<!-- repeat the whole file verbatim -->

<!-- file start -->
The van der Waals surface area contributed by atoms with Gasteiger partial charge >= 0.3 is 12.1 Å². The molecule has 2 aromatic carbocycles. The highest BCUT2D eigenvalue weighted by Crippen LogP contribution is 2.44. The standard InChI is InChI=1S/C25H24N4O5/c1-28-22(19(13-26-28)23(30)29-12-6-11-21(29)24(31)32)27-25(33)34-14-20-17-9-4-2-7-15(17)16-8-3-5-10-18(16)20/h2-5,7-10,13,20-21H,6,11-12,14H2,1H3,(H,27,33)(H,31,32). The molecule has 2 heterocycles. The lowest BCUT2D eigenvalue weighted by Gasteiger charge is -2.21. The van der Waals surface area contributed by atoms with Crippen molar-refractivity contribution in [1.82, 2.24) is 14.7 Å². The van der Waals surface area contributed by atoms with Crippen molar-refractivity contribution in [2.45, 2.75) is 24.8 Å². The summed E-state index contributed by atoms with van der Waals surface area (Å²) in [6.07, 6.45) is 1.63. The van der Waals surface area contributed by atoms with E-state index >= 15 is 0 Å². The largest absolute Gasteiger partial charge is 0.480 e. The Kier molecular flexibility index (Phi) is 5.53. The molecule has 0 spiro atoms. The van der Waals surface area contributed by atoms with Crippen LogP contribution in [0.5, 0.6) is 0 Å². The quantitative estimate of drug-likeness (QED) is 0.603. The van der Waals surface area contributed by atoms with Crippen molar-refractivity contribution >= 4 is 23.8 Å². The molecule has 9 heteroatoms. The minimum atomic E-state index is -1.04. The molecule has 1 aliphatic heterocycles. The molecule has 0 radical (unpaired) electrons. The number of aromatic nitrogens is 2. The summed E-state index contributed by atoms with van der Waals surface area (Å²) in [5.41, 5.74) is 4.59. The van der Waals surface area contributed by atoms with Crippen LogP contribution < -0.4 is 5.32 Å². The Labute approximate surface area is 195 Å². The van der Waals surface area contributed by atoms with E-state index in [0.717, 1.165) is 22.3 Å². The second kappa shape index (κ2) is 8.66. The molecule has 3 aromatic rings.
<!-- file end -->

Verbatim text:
The van der Waals surface area contributed by atoms with Gasteiger partial charge >= 0.3 is 12.1 Å². The molecule has 2 aromatic carbocycles. The highest BCUT2D eigenvalue weighted by Crippen LogP contribution is 2.44. The standard InChI is InChI=1S/C25H24N4O5/c1-28-22(19(13-26-28)23(30)29-12-6-11-21(29)24(31)32)27-25(33)34-14-20-17-9-4-2-7-15(17)16-8-3-5-10-18(16)20/h2-5,7-10,13,20-21H,6,11-12,14H2,1H3,(H,27,33)(H,31,32). The molecule has 2 heterocycles. The lowest BCUT2D eigenvalue weighted by Gasteiger charge is -2.21. The van der Waals surface area contributed by atoms with Crippen molar-refractivity contribution in [1.82, 2.24) is 14.7 Å². The van der Waals surface area contributed by atoms with Crippen molar-refractivity contribution in [2.45, 2.75) is 24.8 Å². The summed E-state index contributed by atoms with van der Waals surface area (Å²) in [6.07, 6.45) is 1.63. The van der Waals surface area contributed by atoms with E-state index >= 15 is 0 Å². The largest absolute Gasteiger partial charge is 0.480 e. The Kier molecular flexibility index (Phi) is 5.53. The molecule has 0 spiro atoms. The van der Waals surface area contributed by atoms with Crippen LogP contribution in [0.5, 0.6) is 0 Å². The quantitative estimate of drug-likeness (QED) is 0.603. The van der Waals surface area contributed by atoms with Crippen molar-refractivity contribution >= 4 is 23.8 Å². The molecule has 9 heteroatoms. The minimum atomic E-state index is -1.04. The molecule has 1 aliphatic heterocycles. The molecule has 0 radical (unpaired) electrons. The number of aromatic nitrogens is 2. The summed E-state index contributed by atoms with van der Waals surface area (Å²) in [5.41, 5.74) is 4.59. The van der Waals surface area contributed by atoms with Crippen LogP contribution < -0.4 is 5.32 Å². The Labute approximate surface area is 195 Å². The van der Waals surface area contributed by atoms with E-state index in [0.717, 1.165) is 22.3 Å². The second kappa shape index (κ2) is 8.66. The molecule has 3 aromatic rings.